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|کد مقاله||سال انتشار||تعداد صفحات مقاله انگلیسی||ترجمه فارسی|
|29699||2015||6 صفحه PDF||سفارش دهید|
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Publisher : Elsevier - Science Direct (الزویر - ساینس دایرکت)
Journal : Journal of Behavior Therapy and Experimental Psychiatry, Volume 46, March 2015, Pages 8–13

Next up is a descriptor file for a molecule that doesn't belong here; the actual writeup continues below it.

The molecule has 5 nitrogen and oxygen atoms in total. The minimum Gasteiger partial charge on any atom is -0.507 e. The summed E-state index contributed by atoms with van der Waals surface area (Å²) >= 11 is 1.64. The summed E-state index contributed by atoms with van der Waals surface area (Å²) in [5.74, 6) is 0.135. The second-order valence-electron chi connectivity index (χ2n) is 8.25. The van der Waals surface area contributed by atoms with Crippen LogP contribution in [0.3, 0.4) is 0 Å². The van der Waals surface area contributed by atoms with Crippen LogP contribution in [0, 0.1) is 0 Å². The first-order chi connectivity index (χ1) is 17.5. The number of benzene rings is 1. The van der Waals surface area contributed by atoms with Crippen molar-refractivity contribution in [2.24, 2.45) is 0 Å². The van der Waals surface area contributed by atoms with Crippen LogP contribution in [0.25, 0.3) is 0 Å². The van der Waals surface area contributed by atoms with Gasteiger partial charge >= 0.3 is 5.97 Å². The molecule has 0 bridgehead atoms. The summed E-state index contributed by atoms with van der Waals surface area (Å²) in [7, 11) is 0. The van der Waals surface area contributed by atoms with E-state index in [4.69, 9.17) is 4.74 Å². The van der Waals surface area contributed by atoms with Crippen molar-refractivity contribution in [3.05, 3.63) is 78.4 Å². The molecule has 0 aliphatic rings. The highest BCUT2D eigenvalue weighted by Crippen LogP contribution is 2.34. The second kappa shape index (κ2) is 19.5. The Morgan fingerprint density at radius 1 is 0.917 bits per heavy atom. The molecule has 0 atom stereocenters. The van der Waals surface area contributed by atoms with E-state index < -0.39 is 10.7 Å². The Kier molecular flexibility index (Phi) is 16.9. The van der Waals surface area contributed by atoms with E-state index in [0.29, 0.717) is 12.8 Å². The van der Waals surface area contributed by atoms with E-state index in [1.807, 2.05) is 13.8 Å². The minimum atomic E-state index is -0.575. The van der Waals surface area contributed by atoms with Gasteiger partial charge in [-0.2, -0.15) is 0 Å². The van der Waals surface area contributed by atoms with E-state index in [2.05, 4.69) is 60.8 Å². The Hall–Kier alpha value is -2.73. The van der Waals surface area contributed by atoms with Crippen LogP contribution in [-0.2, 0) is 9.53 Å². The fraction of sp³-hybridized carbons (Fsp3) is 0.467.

ackground and objectives Cognitive behavioural models of eating disorders highlight low self-esteem as a maintaining factor. This study explored the impact of positive and negative self-imagery on aspects of the working self (implicit and explicit self-esteem and self-concept clarity) in individuals with high body dissatisfaction (an important aspect of eating disorders). The impact of these images on state body satisfaction and affect was also explored. Method A group of participants with high body dissatisfaction completed measures of explicit self-esteem, self-concept clarity, state body satisfaction and affect prior to completing a negative (n = 33) or positive (n = 33) self-imagery retrieval task. Following this they completed the baseline measures and a measure of implicit self-esteem. Results Holding a negative self-image in mind had a negative effect on explicit self-esteem, whilst holding a positive self-image had a beneficial effect. There were no effects of imagery on implicit self-esteem. Holding a negative image in mind led to a significant reduction in self-concept clarity; however, positive self-imagery did not affect self-concept clarity. Holding a negative self-image in mind led to a decrease in body satisfaction and state affect. The opposite was found for the positive self-imagery group. Limitations Implicit self-esteem was not measured at baseline. Conclusions Imagery techniques which promote positive self-images may help improve aspects of the working self, body satisfaction and affect in individuals with high levels of body dissatisfaction. As such, these imagery techniques warrant further investigation in a clinical population.